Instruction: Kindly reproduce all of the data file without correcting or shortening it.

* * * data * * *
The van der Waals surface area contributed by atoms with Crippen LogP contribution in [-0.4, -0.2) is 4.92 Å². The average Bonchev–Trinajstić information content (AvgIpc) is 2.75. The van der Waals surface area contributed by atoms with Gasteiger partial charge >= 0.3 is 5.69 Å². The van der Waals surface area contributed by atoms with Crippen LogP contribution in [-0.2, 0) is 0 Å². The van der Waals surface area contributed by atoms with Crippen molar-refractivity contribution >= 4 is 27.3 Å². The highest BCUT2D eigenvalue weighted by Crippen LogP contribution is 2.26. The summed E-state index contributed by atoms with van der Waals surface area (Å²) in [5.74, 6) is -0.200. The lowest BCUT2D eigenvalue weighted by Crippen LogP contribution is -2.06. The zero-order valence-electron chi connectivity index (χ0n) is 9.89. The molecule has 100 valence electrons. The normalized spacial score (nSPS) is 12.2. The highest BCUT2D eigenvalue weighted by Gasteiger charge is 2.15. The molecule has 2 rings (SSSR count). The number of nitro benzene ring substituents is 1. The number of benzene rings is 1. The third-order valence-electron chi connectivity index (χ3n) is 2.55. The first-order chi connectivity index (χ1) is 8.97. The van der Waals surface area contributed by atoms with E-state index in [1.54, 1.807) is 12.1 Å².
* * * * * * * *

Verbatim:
The van der Waals surface area contributed by atoms with Crippen LogP contribution in [-0.4, -0.2) is 4.92 Å². The average Bonchev–Trinajstić information content (AvgIpc) is 2.75. The van der Waals surface area contributed by atoms with Gasteiger partial charge >= 0.3 is 5.69 Å². The van der Waals surface area contributed by atoms with Crippen LogP contribution in [-0.2, 0) is 0 Å². The van der Waals surface area contributed by atoms with Crippen molar-refractivity contribution >= 4 is 27.3 Å². The highest BCUT2D eigenvalue weighted by Crippen LogP contribution is 2.26. The summed E-state index contributed by atoms with van der Waals surface area (Å²) in [5.74, 6) is -0.200. The lowest BCUT2D eigenvalue weighted by Crippen LogP contribution is -2.06. The zero-order valence-electron chi connectivity index (χ0n) is 9.89. The molecule has 100 valence electrons. The normalized spacial score (nSPS) is 12.2. The highest BCUT2D eigenvalue weighted by Gasteiger charge is 2.15. The molecule has 2 rings (SSSR count). The number of nitro benzene ring substituents is 1. The number of benzene rings is 1. The third-order valence-electron chi connectivity index (χ3n) is 2.55. The first-order chi connectivity index (χ1) is 8.97. The van der Waals surface area contributed by atoms with E-state index in [1.54, 1.807) is 12.1 Å².